Early morning train to the Naschmarkt.
This market has existed since the 16th century when all fruit and vegetables brought to Vienna by carts had to be sold here.
Nowadays, you can buy fresh fruit and vegetables from around the world, cheese, baked goods, flowers, meat and seafood.
There are also a lot of small restaurants.
On Saturdays a flea market is set up as an extension of the area.
It was very busy and quite an interesting place to spend some time in. The flea market had some weird and wonderful stuff. Luckily most of it would not fit in our luggage.
Then it was back to the city centre for some yarn shopping and more exploring ending up at the Kunsthistorichesmuseum (Art History Museum).
Here, among many wonderful works of art, is the world's largest collection of paintings by my favourite artist, Pieter Breughel the Elder as well as a large collection of another favourite, Peter Paul Rubens.
The interior of building itself is magnificent and you have to be careful not to let the architecture take over from the art.
My last visit here was in 1973.The return experience did not disappoint.
Back to Rathausplatz for some relaxation at the Vienna Music Festival and enjoy the backdrop of the magnificent Rathaus (Town Hall) itself.
For change we decided to do simple meal away from the local restaurant district and walked up into the suburban streets near our hotel and found a small street cafe where we shared the space with working couples, young families with kids, a few business people and an obvious homeless person enjoying his bottle of wine on a park bench nearby.
With a bit more walking found a hole in the wall frozen yogurt place for
a shared dessert.
Back at the hotel we decided we could be getting just a little bit museumed out.
Next day was Sunday and we had a bit of a sleep in. It was also Father's Day in Australia and I talked to the daughter on FaceTime (I love my iPad mini!) for a while.
After breakfast, we decided we should go back to Schoenbrunn for more exploration, this time of the grounds, as we
were now not jet lagged, had gained our walking legs and could take more in.
And a return visit to the cafe for more strudel and chocolate cake was not a bad idea either.
This time we took the extended route through the park, past the palm house and zoo and ending up looking back at the rear of the palace across the Great Parterre from the Neptune Fountain. Then we climbed up the zig zag path to the Gloriette for more wonderful views back to the palace and surrounding countryside.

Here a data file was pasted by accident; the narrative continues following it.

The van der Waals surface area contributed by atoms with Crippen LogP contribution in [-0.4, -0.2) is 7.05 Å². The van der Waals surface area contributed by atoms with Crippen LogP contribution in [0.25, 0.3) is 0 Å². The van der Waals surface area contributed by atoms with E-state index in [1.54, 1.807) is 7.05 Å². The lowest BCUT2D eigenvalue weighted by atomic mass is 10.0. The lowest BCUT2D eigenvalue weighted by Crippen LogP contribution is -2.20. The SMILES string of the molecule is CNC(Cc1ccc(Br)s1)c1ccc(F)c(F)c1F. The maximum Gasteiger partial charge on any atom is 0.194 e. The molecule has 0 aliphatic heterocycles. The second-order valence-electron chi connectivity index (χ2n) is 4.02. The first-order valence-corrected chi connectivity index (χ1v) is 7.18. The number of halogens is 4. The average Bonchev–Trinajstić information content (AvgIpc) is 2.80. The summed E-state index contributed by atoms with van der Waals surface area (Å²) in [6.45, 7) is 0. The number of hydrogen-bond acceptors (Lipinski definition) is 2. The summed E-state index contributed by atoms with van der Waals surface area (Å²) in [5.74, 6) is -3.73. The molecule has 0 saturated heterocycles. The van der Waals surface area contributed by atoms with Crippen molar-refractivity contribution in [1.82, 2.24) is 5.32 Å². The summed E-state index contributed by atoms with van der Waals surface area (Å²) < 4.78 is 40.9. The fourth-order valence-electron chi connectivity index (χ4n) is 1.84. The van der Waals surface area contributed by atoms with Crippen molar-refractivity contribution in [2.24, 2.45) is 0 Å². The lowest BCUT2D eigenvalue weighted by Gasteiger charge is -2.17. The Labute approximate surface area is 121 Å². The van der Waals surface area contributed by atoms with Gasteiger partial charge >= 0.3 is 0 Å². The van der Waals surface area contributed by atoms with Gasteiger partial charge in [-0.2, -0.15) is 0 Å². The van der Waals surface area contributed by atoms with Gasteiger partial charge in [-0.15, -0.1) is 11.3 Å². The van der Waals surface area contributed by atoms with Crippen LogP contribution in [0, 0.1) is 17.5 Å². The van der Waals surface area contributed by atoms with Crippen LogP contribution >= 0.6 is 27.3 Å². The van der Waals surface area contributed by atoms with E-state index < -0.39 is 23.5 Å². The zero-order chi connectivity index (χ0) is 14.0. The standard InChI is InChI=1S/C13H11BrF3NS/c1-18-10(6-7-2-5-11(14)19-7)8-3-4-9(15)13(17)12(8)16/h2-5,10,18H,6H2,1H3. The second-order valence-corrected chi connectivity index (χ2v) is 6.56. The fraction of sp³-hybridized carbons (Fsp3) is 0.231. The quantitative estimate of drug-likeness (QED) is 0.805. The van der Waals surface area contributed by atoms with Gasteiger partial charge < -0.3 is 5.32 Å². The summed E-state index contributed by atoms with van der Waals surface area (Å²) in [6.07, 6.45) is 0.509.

All well worth the second visit.
On the outskirts of the city lie the Vienna Woods and vineyard areas. The expansion of the city area has started to absorb many of these wine villages but they have maintained their individuality and rural atmosphere and are a popular get away the the locals especially on weekends. We had been recommended to visit Nussdorf to do some wine tasting at some of the heurigen (wine taverns) in the area. It was a longish tram trip away, in fact, to this route's terminus.
Sadly, all the taverns we managed to find were shut on this particular day, I guess,
because of summer holidays.
However we found a reasonable meal and a glass of wine at local restaurant that was having a kiddies' day. Noisy but fun watching the interaction of quite a racially mixed group of the mostly well behaved children.
Although not a complete disaster, this was probably the biggest disappointment of the trip.
Back into the 'burbs for pizza (you can only eat so many schnitzels) and beer for dinner at a lovely Italian restaurant, Trattoria I Carusi.
The next day was our last in Vienna.
Both the co driver and I have a bit of a fascination for graveyards, finding them always interesting from a historical and social point of view as well sometimes coming across individual graves which can be quite entertaining. Memories of the famous English comedian, Spike Milligan, who had "I told you I was ill" engraved on his tombstone.
So we took another relatively long tram trip out to the Wien Zentral Friedhof. With an area of 250 ha (just over 600 acres) the cemetery currently contains graves of all denominations.
We walked randomly through the manicured grounds containing some very ornate memorials and to the musicians' Ehrengraeber (honorary graves) where people like Beethoven, Schubert, Brahms and Strauss are buried.
We ended up in the old (pre World War 2) Jewish section, sadly crumbling, overgrown and neglected, all a result of no community of that time left to maintain the site.
An eerie quiet place with the occasional deer disturbed by our presence.
Another tram trip back across the city to Kunsthaus Wien for a Linda McCartney photographic
From what was on display one has to wonder if Linda is a famous photographer because of her connections rather than her photographic ability.
In any case the star of the show was the building itself designed by Friedensreich Hundertwasser, probably Austria's best known contemporary artist of the 20th century.
Then it was another tram
back to Rathausplatz and lovely lunch and wine tasting at Das Wieno
And we finally found the Ephrussi building. It is now the headquarters of Casinos Austria. There is no obvious link to its past.
Where to go for our 'farewell' dinner? A reprise of "Zu ebener Erde und erster Stock" was tempting but resisted.
We walked a bit through what was now familiar territory and on a whim followed a sign down some steep winding stairs to Glacis Biesl just off the MQ.
A nice find.
It had a lovely garden (but for the smokers) and a pleasant non smoking room (not always easy to find in Vienna) for those who actually want to taste and smell their food and wine.
A good way to finish our visit to Vienna.